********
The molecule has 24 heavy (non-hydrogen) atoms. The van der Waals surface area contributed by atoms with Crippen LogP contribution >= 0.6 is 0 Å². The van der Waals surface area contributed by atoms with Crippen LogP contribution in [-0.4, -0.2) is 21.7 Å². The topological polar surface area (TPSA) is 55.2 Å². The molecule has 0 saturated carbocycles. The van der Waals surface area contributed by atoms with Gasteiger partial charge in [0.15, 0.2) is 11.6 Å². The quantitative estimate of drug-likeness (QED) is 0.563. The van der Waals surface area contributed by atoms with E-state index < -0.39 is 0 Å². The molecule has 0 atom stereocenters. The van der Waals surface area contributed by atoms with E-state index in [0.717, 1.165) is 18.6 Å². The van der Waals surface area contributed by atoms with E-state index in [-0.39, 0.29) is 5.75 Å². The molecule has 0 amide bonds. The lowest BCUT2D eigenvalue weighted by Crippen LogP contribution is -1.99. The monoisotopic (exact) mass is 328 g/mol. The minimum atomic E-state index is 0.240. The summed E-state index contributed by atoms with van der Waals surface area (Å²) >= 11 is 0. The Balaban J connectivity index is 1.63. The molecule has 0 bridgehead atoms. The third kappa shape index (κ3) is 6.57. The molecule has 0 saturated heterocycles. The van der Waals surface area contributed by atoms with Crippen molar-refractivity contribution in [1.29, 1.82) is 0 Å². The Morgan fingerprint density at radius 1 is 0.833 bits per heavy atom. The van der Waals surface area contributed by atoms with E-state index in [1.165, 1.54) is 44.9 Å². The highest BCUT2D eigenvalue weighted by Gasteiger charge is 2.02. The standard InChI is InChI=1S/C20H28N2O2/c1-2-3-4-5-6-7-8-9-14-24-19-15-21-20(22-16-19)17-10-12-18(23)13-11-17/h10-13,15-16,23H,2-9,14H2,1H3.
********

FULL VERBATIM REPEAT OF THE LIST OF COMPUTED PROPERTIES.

The molecule has 24 heavy (non-hydrogen) atoms. The van der Waals surface area contributed by atoms with Crippen LogP contribution >= 0.6 is 0 Å². The van der Waals surface area contributed by atoms with Crippen LogP contribution in [-0.4, -0.2) is 21.7 Å². The topological polar surface area (TPSA) is 55.2 Å². The molecule has 0 saturated carbocycles. The van der Waals surface area contributed by atoms with Gasteiger partial charge in [0.15, 0.2) is 11.6 Å². The quantitative estimate of drug-likeness (QED) is 0.563. The van der Waals surface area contributed by atoms with E-state index < -0.39 is 0 Å². The molecule has 0 atom stereocenters. The van der Waals surface area contributed by atoms with E-state index in [0.717, 1.165) is 18.6 Å². The van der Waals surface area contributed by atoms with E-state index in [-0.39, 0.29) is 5.75 Å². The molecule has 0 amide bonds. The lowest BCUT2D eigenvalue weighted by Crippen LogP contribution is -1.99. The monoisotopic (exact) mass is 328 g/mol. The minimum atomic E-state index is 0.240. The summed E-state index contributed by atoms with van der Waals surface area (Å²) >= 11 is 0. The Balaban J connectivity index is 1.63. The molecule has 0 bridgehead atoms. The third kappa shape index (κ3) is 6.57. The molecule has 0 saturated heterocycles. The van der Waals surface area contributed by atoms with Crippen molar-refractivity contribution in [1.29, 1.82) is 0 Å². The Morgan fingerprint density at radius 1 is 0.833 bits per heavy atom. The van der Waals surface area contributed by atoms with E-state index in [1.165, 1.54) is 44.9 Å². The highest BCUT2D eigenvalue weighted by Gasteiger charge is 2.02. The standard InChI is InChI=1S/C20H28N2O2/c1-2-3-4-5-6-7-8-9-14-24-19-15-21-20(22-16-19)17-10-12-18(23)13-11-17/h10-13,15-16,23H,2-9,14H2,1H3.